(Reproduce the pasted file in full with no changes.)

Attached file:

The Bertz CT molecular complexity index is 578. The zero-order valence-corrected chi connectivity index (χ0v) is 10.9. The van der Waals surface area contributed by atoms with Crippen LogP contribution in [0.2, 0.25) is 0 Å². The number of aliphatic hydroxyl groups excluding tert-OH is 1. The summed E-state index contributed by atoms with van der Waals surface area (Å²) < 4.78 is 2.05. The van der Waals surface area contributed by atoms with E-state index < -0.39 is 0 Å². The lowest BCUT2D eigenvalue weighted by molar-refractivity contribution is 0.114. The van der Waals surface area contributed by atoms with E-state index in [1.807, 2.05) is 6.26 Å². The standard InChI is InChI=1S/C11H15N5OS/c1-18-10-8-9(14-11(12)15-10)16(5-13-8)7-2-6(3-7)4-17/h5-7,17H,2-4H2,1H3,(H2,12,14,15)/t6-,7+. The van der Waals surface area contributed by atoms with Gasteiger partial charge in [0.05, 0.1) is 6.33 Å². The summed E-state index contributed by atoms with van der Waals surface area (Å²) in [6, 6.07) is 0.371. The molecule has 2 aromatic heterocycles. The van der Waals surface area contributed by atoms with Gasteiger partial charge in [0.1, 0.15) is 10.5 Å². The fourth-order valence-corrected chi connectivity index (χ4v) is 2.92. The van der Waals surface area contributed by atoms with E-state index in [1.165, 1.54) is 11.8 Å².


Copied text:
The Bertz CT molecular complexity index is 578. The zero-order valence-corrected chi connectivity index (χ0v) is 10.9. The van der Waals surface area contributed by atoms with Crippen LogP contribution in [0.2, 0.25) is 0 Å². The number of aliphatic hydroxyl groups excluding tert-OH is 1. The summed E-state index contributed by atoms with van der Waals surface area (Å²) < 4.78 is 2.05. The van der Waals surface area contributed by atoms with E-state index < -0.39 is 0 Å². The lowest BCUT2D eigenvalue weighted by molar-refractivity contribution is 0.114. The van der Waals surface area contributed by atoms with E-state index in [1.807, 2.05) is 6.26 Å². The standard InChI is InChI=1S/C11H15N5OS/c1-18-10-8-9(14-11(12)15-10)16(5-13-8)7-2-6(3-7)4-17/h5-7,17H,2-4H2,1H3,(H2,12,14,15)/t6-,7+. The van der Waals surface area contributed by atoms with Gasteiger partial charge in [0.05, 0.1) is 6.33 Å². The summed E-state index contributed by atoms with van der Waals surface area (Å²) in [6, 6.07) is 0.371. The molecule has 2 aromatic heterocycles. The van der Waals surface area contributed by atoms with Gasteiger partial charge in [0.1, 0.15) is 10.5 Å². The fourth-order valence-corrected chi connectivity index (χ4v) is 2.92. The van der Waals surface area contributed by atoms with E-state index in [1.165, 1.54) is 11.8 Å².